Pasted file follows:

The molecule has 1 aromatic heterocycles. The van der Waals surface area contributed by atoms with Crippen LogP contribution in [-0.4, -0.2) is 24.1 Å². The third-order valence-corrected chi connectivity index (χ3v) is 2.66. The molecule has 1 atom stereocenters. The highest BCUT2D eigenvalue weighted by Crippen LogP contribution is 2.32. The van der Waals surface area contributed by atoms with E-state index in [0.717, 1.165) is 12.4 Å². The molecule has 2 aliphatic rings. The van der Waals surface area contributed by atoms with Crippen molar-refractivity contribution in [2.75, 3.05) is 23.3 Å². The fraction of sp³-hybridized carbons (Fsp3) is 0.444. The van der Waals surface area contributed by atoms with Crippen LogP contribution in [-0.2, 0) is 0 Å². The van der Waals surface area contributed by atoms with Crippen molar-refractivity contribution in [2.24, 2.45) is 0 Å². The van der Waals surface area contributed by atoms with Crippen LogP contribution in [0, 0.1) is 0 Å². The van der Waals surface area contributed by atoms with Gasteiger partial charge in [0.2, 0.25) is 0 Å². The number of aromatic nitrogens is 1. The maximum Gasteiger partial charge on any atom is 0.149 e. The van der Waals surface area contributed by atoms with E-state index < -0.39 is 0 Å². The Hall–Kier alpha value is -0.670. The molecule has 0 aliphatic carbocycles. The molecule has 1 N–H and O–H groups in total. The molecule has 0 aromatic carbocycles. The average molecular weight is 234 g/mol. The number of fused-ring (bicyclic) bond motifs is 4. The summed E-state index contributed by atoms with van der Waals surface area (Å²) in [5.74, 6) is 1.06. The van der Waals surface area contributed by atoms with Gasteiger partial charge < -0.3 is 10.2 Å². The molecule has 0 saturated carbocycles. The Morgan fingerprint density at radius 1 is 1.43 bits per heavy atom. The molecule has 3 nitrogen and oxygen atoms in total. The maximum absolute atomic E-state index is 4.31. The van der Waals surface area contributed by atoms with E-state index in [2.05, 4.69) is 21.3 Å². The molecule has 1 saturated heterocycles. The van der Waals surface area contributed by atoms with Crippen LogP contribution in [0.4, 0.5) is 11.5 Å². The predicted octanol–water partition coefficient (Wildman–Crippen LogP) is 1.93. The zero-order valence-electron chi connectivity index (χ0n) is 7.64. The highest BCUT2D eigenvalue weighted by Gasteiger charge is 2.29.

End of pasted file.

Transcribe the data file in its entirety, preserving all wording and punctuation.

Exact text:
The molecule has 1 aromatic heterocycles. The van der Waals surface area contributed by atoms with Crippen LogP contribution in [-0.4, -0.2) is 24.1 Å². The third-order valence-corrected chi connectivity index (χ3v) is 2.66. The molecule has 1 atom stereocenters. The highest BCUT2D eigenvalue weighted by Crippen LogP contribution is 2.32. The van der Waals surface area contributed by atoms with E-state index in [0.717, 1.165) is 12.4 Å². The molecule has 2 aliphatic rings. The van der Waals surface area contributed by atoms with Crippen molar-refractivity contribution in [2.75, 3.05) is 23.3 Å². The fraction of sp³-hybridized carbons (Fsp3) is 0.444. The van der Waals surface area contributed by atoms with Crippen LogP contribution in [-0.2, 0) is 0 Å². The van der Waals surface area contributed by atoms with Crippen molar-refractivity contribution in [2.24, 2.45) is 0 Å². The van der Waals surface area contributed by atoms with Crippen LogP contribution in [0, 0.1) is 0 Å². The van der Waals surface area contributed by atoms with Gasteiger partial charge in [0.2, 0.25) is 0 Å². The number of aromatic nitrogens is 1. The maximum Gasteiger partial charge on any atom is 0.149 e. The van der Waals surface area contributed by atoms with E-state index < -0.39 is 0 Å². The Hall–Kier alpha value is -0.670. The molecule has 0 aliphatic carbocycles. The molecule has 1 N–H and O–H groups in total. The molecule has 0 aromatic carbocycles. The average molecular weight is 234 g/mol. The number of fused-ring (bicyclic) bond motifs is 4. The summed E-state index contributed by atoms with van der Waals surface area (Å²) in [5.74, 6) is 1.06. The van der Waals surface area contributed by atoms with Gasteiger partial charge < -0.3 is 10.2 Å². The molecule has 0 saturated carbocycles. The Morgan fingerprint density at radius 1 is 1.43 bits per heavy atom. The molecule has 3 nitrogen and oxygen atoms in total. The maximum absolute atomic E-state index is 4.31. The van der Waals surface area contributed by atoms with E-state index in [2.05, 4.69) is 21.3 Å². The molecule has 1 saturated heterocycles. The van der Waals surface area contributed by atoms with Crippen LogP contribution in [0.4, 0.5) is 11.5 Å². The predicted octanol–water partition coefficient (Wildman–Crippen LogP) is 1.93. The zero-order valence-electron chi connectivity index (χ0n) is 7.64. The highest BCUT2D eigenvalue weighted by Gasteiger charge is 2.29.